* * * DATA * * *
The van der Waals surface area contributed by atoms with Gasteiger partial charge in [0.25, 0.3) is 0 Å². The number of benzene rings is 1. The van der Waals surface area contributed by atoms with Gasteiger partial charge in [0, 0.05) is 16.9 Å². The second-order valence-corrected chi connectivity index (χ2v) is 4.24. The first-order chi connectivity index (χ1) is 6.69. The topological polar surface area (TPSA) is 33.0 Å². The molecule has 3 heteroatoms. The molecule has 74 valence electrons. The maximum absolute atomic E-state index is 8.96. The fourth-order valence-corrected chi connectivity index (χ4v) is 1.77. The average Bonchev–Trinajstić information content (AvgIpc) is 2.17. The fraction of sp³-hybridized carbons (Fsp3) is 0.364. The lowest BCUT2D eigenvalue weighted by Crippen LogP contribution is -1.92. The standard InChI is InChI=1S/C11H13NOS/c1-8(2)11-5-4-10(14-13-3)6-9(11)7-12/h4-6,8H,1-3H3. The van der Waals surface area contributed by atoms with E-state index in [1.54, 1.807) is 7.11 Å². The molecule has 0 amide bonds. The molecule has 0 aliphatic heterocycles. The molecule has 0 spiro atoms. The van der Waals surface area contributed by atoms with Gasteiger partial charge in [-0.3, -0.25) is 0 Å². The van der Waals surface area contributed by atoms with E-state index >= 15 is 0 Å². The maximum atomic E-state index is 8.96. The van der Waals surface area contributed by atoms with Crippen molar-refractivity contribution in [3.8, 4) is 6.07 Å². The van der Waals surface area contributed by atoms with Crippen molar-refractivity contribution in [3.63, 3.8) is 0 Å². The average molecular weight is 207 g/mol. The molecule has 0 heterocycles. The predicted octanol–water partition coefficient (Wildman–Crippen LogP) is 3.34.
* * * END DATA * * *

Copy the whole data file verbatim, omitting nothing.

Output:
The van der Waals surface area contributed by atoms with Gasteiger partial charge in [0.25, 0.3) is 0 Å². The number of benzene rings is 1. The van der Waals surface area contributed by atoms with Gasteiger partial charge in [0, 0.05) is 16.9 Å². The second-order valence-corrected chi connectivity index (χ2v) is 4.24. The first-order chi connectivity index (χ1) is 6.69. The topological polar surface area (TPSA) is 33.0 Å². The molecule has 3 heteroatoms. The molecule has 74 valence electrons. The maximum absolute atomic E-state index is 8.96. The fourth-order valence-corrected chi connectivity index (χ4v) is 1.77. The average Bonchev–Trinajstić information content (AvgIpc) is 2.17. The fraction of sp³-hybridized carbons (Fsp3) is 0.364. The lowest BCUT2D eigenvalue weighted by Crippen LogP contribution is -1.92. The standard InChI is InChI=1S/C11H13NOS/c1-8(2)11-5-4-10(14-13-3)6-9(11)7-12/h4-6,8H,1-3H3. The van der Waals surface area contributed by atoms with E-state index in [1.54, 1.807) is 7.11 Å². The molecule has 0 amide bonds. The molecule has 0 aliphatic heterocycles. The molecule has 0 spiro atoms. The van der Waals surface area contributed by atoms with Gasteiger partial charge in [-0.3, -0.25) is 0 Å². The van der Waals surface area contributed by atoms with E-state index >= 15 is 0 Å². The maximum atomic E-state index is 8.96. The van der Waals surface area contributed by atoms with Crippen molar-refractivity contribution in [3.8, 4) is 6.07 Å². The van der Waals surface area contributed by atoms with Crippen molar-refractivity contribution in [3.63, 3.8) is 0 Å². The average molecular weight is 207 g/mol. The molecule has 0 heterocycles. The predicted octanol–water partition coefficient (Wildman–Crippen LogP) is 3.34.